The first seminary experience: meeting, living and staying with Jesus, a mysterious experience, often unexplainable, as to how or why a heart is captured by Christ. But it is a call now as then that needs ongoing encounter with Christ in prayer, pondering his word, and the encouraging support of a like-minded community of would-be disciples.
The Program of Priestly Formation states that this spiritual welfare of the faculty and students is a central responsibility of the rector – a rector “carefully prepared in sound doctrine, suitable pastoral experience and special spiritual and theological training. The Rector (it states) should be a model of priestly virtue, able to live humbly the qualities he encourages in students.”
Men of this seminary community of St. Mary, I have known Father Hurst and have witnessed his seminary leadership when, as Military Archbishop, I accepted the offer of office space in Theological College as he served as rector. Myself a former dozen-year seminary rector, I assure you I did not miss much. I saw Father Thomas Hurst then, as you are seeing him now, to be a spiritual, pastoral and intellectual leader who fulfills all the expectations, and more, in the Church’s portrait of a solid seminary rector.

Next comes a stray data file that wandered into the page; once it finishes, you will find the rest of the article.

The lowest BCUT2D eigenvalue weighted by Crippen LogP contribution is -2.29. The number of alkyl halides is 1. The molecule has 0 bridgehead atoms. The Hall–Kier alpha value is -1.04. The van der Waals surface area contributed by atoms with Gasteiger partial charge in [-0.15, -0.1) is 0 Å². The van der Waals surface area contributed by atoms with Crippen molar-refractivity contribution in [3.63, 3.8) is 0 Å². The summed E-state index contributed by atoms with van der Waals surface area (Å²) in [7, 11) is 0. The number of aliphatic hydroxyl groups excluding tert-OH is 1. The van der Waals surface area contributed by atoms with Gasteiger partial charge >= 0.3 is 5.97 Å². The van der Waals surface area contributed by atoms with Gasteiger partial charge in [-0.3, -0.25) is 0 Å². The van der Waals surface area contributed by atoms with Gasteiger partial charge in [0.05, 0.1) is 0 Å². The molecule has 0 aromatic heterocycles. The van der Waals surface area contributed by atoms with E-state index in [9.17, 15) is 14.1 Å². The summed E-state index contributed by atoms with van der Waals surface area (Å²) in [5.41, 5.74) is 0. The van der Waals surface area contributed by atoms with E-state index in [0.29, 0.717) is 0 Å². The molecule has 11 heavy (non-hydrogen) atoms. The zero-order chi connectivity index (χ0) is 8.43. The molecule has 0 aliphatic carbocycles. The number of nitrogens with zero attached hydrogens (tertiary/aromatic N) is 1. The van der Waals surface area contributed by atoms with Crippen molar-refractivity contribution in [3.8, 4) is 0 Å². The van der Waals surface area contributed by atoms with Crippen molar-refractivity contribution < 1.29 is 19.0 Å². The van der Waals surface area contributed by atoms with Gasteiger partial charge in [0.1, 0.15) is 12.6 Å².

This is surely not to canonize Father Hurst, for I know him too well – and in total self-disclosure – I must state also that he knows me too well! But a rector’s success will depend so much on the faculty – priests, religious, and laity – totally dedicated to priestly formation, who credibly witness to the Gospel in their own lives. And, thanks once more to the Sulpician tradition, I am convinced before God, to say that this, a Seminary for which I am responsible, will have a faculty fully dedicated to priestly formation in complete conformity with our Church’s Magisterium, a Magisterium which is “Christ’s gift to his Church: a Magisterium which is the vital, integral and authoritative voice in the theological enterprise” of St. Mary’s Seminary.